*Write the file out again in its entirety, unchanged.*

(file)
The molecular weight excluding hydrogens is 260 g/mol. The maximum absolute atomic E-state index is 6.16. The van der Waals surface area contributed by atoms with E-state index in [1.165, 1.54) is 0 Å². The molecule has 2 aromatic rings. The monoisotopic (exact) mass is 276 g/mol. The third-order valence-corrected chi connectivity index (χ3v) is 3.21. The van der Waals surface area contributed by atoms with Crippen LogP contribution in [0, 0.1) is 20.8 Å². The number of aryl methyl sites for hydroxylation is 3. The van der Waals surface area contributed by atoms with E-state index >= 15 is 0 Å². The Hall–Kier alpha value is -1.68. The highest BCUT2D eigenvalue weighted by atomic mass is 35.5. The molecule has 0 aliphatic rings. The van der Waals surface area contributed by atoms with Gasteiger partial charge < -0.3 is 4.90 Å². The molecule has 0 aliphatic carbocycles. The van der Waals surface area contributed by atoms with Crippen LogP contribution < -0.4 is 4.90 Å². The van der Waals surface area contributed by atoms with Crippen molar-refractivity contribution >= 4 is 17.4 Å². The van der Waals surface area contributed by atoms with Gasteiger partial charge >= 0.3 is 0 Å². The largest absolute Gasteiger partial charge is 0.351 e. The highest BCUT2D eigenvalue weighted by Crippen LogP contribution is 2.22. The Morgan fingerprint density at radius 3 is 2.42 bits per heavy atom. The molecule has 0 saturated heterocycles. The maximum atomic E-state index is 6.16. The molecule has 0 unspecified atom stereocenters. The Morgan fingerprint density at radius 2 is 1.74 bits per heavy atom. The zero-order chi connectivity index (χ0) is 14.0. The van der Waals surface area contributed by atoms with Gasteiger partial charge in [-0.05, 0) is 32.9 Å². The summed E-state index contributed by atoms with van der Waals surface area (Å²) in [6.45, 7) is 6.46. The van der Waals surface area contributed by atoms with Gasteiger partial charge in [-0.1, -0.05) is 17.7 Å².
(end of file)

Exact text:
The molecular weight excluding hydrogens is 260 g/mol. The maximum absolute atomic E-state index is 6.16. The van der Waals surface area contributed by atoms with E-state index in [1.165, 1.54) is 0 Å². The molecule has 2 aromatic rings. The monoisotopic (exact) mass is 276 g/mol. The third-order valence-corrected chi connectivity index (χ3v) is 3.21. The van der Waals surface area contributed by atoms with Crippen LogP contribution in [0, 0.1) is 20.8 Å². The number of aryl methyl sites for hydroxylation is 3. The van der Waals surface area contributed by atoms with E-state index >= 15 is 0 Å². The Hall–Kier alpha value is -1.68. The highest BCUT2D eigenvalue weighted by atomic mass is 35.5. The molecule has 0 aliphatic rings. The van der Waals surface area contributed by atoms with Gasteiger partial charge < -0.3 is 4.90 Å². The molecule has 0 aliphatic carbocycles. The van der Waals surface area contributed by atoms with Crippen LogP contribution < -0.4 is 4.90 Å². The van der Waals surface area contributed by atoms with Crippen molar-refractivity contribution >= 4 is 17.4 Å². The van der Waals surface area contributed by atoms with Gasteiger partial charge >= 0.3 is 0 Å². The largest absolute Gasteiger partial charge is 0.351 e. The highest BCUT2D eigenvalue weighted by Crippen LogP contribution is 2.22. The Morgan fingerprint density at radius 3 is 2.42 bits per heavy atom. The molecule has 0 saturated heterocycles. The maximum atomic E-state index is 6.16. The molecule has 0 unspecified atom stereocenters. The Morgan fingerprint density at radius 2 is 1.74 bits per heavy atom. The zero-order chi connectivity index (χ0) is 14.0. The van der Waals surface area contributed by atoms with Gasteiger partial charge in [-0.05, 0) is 32.9 Å². The summed E-state index contributed by atoms with van der Waals surface area (Å²) in [6.45, 7) is 6.46. The van der Waals surface area contributed by atoms with Gasteiger partial charge in [-0.1, -0.05) is 17.7 Å².